Through May 26, “Funorama” is popping up at the brand’s Paris Haussmann flagship store with vintage arcade games and colorful fashions. High-end retailers continue to look for interesting and interactive ways to lure shoppers away from their screens and inside stores.

“The whole idea of a ‘playground’ is fun and plays into the ‘retail is theatre’ idea of entertaining customers as part of the shopping experience,” said Kathleen Fischer, director of marketing at Boston Retail Partners, retail consulting firm. “Funorama offers customers a reason to visit by transforming the store into an exciting destination complete with Legos, creative workshops and even arcade games to appeal to their customers’ nostalgic childhood memories.” Ms. Fischer is not affiliated with Galeries Lafayette, but agreed to comment as an industry expert.

Read Full Article: Galeries Lafayette adds retro touch to spring shopping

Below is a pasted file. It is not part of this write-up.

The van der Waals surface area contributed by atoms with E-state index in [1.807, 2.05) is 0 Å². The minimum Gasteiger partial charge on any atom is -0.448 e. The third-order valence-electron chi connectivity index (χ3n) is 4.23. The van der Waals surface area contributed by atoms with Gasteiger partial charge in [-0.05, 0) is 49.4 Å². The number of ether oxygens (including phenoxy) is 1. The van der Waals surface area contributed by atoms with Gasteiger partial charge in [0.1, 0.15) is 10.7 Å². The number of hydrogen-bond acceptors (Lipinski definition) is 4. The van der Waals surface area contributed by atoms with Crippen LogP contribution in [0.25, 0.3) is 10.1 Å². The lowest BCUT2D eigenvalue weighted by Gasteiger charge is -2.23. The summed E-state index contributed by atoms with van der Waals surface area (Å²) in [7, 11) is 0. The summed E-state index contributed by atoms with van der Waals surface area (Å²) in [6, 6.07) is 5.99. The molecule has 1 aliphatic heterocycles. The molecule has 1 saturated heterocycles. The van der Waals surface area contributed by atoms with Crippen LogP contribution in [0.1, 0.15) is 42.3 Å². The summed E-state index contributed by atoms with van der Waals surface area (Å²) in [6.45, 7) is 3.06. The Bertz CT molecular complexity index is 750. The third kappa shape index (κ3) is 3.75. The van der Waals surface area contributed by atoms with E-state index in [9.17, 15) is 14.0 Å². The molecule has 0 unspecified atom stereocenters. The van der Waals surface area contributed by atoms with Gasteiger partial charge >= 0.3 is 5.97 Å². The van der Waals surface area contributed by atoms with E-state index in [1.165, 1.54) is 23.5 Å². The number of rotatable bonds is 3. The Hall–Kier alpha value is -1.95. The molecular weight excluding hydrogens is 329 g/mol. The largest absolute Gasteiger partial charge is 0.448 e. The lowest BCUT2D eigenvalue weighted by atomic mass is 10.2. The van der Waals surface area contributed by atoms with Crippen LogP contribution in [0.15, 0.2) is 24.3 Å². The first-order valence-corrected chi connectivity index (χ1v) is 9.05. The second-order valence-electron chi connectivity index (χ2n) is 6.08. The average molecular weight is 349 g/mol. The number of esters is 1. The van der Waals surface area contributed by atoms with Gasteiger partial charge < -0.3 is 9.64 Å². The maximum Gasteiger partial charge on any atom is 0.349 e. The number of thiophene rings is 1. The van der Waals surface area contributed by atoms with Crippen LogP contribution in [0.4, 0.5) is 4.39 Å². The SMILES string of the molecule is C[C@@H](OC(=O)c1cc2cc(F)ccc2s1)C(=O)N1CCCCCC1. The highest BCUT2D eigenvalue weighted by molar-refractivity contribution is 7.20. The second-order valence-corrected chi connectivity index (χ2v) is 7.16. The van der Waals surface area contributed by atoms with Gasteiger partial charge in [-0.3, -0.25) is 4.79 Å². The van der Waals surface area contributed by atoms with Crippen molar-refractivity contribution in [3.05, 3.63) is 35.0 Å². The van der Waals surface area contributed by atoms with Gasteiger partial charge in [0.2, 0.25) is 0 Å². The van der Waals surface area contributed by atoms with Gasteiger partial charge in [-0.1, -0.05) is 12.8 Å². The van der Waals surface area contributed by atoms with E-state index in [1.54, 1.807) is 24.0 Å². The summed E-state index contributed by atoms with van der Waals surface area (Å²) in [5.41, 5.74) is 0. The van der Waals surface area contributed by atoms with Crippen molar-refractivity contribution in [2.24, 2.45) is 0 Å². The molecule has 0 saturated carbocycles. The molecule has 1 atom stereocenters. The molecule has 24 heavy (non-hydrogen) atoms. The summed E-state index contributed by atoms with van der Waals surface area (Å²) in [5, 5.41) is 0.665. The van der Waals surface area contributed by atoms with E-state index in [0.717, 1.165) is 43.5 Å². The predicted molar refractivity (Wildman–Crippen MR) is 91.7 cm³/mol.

How Much Damage Can 1 Bad Experience Cause a Brand?

The Motley Fool – Customers’ expectations are only getting higher, and retailers may not get a second chance to meet them.

Consumers have more choices about nearly every purchase than they’ve ever had before. It’s no longer necessary to visit a physical store to buy most things, and for the vast majority of products, shoppers can pick from multiple retailers on their phone or computer.

In some measure, the so-called retail apocalypse can be traced back to this explosion of options. Shoppers no longer have any need to put up with poor selection, a lack of in-store personnel, or poor omnichannel support at one retailer when so many other chains are doing those things right.